Pothole Wish list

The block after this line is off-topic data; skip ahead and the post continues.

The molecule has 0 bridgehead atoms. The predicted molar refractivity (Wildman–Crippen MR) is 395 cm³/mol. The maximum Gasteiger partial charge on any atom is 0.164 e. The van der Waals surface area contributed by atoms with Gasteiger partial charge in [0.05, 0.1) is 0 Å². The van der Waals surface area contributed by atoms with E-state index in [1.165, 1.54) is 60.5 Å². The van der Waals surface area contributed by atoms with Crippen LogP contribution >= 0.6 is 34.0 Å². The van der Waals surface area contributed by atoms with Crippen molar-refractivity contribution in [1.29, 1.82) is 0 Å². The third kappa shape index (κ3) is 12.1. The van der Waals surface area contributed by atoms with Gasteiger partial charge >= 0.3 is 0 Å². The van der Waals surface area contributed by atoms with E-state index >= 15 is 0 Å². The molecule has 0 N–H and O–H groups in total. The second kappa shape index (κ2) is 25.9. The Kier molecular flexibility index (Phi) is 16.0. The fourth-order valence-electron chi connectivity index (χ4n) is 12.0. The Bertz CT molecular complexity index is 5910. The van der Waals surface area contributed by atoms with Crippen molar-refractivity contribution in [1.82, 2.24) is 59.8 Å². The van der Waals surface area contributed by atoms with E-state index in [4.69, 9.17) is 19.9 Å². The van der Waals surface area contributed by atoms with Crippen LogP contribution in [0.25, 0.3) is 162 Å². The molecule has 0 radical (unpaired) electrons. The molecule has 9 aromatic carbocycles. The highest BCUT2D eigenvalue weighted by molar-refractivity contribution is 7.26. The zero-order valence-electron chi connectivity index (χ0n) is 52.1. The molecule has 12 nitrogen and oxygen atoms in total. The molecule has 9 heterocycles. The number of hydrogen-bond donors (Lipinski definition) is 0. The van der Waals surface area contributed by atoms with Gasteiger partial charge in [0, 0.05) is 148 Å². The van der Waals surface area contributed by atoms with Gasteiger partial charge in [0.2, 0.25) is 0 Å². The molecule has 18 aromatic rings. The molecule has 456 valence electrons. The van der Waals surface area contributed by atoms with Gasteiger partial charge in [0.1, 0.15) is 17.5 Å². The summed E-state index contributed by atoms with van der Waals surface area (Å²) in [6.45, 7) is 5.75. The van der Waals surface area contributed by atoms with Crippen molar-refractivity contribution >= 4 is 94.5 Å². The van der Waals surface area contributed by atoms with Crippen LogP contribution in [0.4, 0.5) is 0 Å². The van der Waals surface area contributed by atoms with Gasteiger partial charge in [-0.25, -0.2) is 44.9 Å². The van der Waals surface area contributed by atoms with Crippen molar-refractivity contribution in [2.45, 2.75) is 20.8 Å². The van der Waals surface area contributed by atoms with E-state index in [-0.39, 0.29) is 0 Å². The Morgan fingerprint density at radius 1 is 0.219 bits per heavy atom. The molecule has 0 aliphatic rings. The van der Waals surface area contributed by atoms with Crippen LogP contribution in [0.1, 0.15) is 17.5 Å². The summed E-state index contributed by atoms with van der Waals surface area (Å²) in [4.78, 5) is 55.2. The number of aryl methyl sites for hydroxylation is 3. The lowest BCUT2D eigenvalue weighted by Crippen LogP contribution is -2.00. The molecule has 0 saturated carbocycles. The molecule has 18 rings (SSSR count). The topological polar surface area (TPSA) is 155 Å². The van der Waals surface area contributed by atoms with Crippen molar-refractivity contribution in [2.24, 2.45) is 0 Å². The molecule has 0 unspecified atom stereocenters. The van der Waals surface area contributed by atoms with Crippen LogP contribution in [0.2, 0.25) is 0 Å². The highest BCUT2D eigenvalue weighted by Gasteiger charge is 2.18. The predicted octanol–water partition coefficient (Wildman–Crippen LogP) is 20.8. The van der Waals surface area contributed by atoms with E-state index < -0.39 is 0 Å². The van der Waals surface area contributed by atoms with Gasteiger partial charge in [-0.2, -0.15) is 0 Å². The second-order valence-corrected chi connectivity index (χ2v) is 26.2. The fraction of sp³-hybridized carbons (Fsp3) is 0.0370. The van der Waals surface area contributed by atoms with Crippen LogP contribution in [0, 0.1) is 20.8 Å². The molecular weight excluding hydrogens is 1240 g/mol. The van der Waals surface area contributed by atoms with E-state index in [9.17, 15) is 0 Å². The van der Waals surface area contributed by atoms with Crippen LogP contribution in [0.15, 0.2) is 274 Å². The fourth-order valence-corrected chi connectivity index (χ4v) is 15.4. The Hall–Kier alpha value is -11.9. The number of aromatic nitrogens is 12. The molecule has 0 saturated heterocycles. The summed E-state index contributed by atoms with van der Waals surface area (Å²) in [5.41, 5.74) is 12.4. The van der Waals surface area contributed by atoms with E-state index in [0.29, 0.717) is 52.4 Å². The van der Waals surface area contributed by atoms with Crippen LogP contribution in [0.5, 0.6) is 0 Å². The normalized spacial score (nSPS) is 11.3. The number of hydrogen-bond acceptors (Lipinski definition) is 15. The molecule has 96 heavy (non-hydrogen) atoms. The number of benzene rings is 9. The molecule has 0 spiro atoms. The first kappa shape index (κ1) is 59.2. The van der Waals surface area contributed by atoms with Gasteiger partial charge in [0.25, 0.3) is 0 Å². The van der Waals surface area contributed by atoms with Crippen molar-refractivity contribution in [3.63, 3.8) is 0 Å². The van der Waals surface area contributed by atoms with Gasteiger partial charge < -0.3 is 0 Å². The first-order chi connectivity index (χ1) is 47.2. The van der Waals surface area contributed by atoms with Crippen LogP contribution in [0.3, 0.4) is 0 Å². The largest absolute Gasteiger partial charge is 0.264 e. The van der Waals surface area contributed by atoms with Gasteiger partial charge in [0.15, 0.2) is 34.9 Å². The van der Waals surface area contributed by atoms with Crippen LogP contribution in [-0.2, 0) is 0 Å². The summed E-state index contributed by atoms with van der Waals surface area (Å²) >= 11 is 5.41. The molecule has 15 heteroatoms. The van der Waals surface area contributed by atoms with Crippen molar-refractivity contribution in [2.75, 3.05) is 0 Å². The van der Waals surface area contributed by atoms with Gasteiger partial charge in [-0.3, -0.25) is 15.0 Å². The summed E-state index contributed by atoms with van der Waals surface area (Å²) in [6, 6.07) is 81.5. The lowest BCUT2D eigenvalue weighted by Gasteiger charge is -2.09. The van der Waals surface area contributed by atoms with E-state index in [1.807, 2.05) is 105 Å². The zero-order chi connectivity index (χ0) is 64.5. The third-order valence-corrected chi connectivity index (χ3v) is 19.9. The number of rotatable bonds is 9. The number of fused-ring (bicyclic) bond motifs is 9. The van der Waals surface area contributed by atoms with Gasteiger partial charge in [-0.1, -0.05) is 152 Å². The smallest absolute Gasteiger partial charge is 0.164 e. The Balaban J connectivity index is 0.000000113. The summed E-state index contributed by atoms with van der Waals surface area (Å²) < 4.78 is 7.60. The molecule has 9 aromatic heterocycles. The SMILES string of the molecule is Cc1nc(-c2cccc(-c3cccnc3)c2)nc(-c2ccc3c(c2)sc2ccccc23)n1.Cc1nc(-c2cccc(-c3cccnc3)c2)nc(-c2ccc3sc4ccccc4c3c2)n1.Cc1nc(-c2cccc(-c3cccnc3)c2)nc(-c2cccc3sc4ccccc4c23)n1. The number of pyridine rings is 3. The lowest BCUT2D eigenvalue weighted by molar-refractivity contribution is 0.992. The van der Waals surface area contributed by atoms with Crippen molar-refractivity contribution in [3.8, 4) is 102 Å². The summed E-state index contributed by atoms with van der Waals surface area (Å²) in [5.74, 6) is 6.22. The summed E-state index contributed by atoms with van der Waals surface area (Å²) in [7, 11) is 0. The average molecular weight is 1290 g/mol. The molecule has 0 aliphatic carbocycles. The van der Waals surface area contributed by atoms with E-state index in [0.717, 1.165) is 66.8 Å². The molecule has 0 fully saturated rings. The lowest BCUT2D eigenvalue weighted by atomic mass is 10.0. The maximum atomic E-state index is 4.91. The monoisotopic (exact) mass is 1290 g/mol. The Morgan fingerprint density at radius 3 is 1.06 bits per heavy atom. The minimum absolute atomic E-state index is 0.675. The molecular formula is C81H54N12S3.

People are funny. They really are. With all of our modern day trends and the “have to haves”, like those typing cell phones, newest Ipods, designer clothes, name brand everything, pugs…. One thing has withstood time for centuries as a fashion icon as well as something we seem to need in our daily lives, or at least we think we do: sunglasses. Yeah, you’ve seen them, you remember having some really “cool” ones, once upon a time, and you probably have some pretty good ones right now. If not, you are a rebel, and you have none and your eyes are too strong for the sun. Movie stars seem to always have a pulse on what’s hip these days in the shades world but have you seen some of the pairs people wear around these days? Wow. You know the ones that make certain women look like they’re auditioning for the next sequel of “The Fly?” Is it because they are also trying to protect their forehead and cheeks from the sun? Should we all be doing that? Whatever the time or place, Sunglasses are here to stay. This is how they got here. Ray ban, one would think to be the race leader with the “Aviator” originally designed for world war II pilots starting in 1936 and released to the public in ’37, but it was actually earlier when Sam Foster, the rad founder of the Foster Grant company sold the first pair of Foster Grant sunglasses on the Boardwalk in Atlantic City, NJ. By 1930, sunglasses were all the rage. BUT! Like so many other things we all think were created in America or somewhere in Europe, the Chinese were the true inventors. Many inventions, of course take several hundred or even thousands of years to develop into their ultimate goal much like the flyswatter… Sunglasses were no different. Early Chinese glasses weren’t used to primarily protect the eyes from solar glare. The first records tell us that in the thirteenth century, Chinese judges wore smoke-colored quartz lenses to conceal their eye expressions in court (pretty tricky). Apparently, a judge’s evaluation of evidence as credible or mendacious was to remain secret until a trial’s conclusion. Shortly after, the Italians also picked up the smoked lense practice for court. Who would have thought that on the closer side of a thousand years later, people would be using them in more or less the same fashion at the poker tables.. We’re also pretty sure, although there is no record of it, that Jesus had a pair of “Wayfarers” and that is precisely why they have made such an unfathomable comeback in the last few years. It wasn’t until the 60’s that shades really hit the spotlight hard with famosos and their trademark pairs like the “teashade” worn by Mick Jagger, Roger Daltrey, John Lennon, Jerry Garcia and Ozzy Osbourne. A new mega industry was born when the stars started showing off their iconic shades. People saw them and boom- everyone wanted to look “cool” irrespective to whether the sunglasses even worked or not.. It was fashion first, UV protection second. So here we are now. It’s 2010, a sci-fi sounding date and all kinds of new, cool lenses and shapes and sizes are floating around on our heads. Sunglasses have now become so defining in so many people’s looks. They have so many uses now and in certain cases have even become somewhat of a status symbol. Lame? Maybe, but the sun isn’t going anywhere (hopefully) and people will never stop wanting to look awesome. Jack Nicholson said “With my sunglasses on, I’m Jack Nicholson. Without them, I’m fat and 60.” It’s true as the blue sky; sunglasses have become a part of who we are now all over the world or at least for a little while until we find something else. Maybe next year Oakley will come out with a set that will analyze faces in order to see who’s lying to you or Ray Ran with a pair of shades with a camera in them that takes pictures with a blink... but we’re most definitely interested in the pair that will let us see through clothing (Pothole Wish list). We’ll keep our eyes open for them, protected or not. By Lock Cooper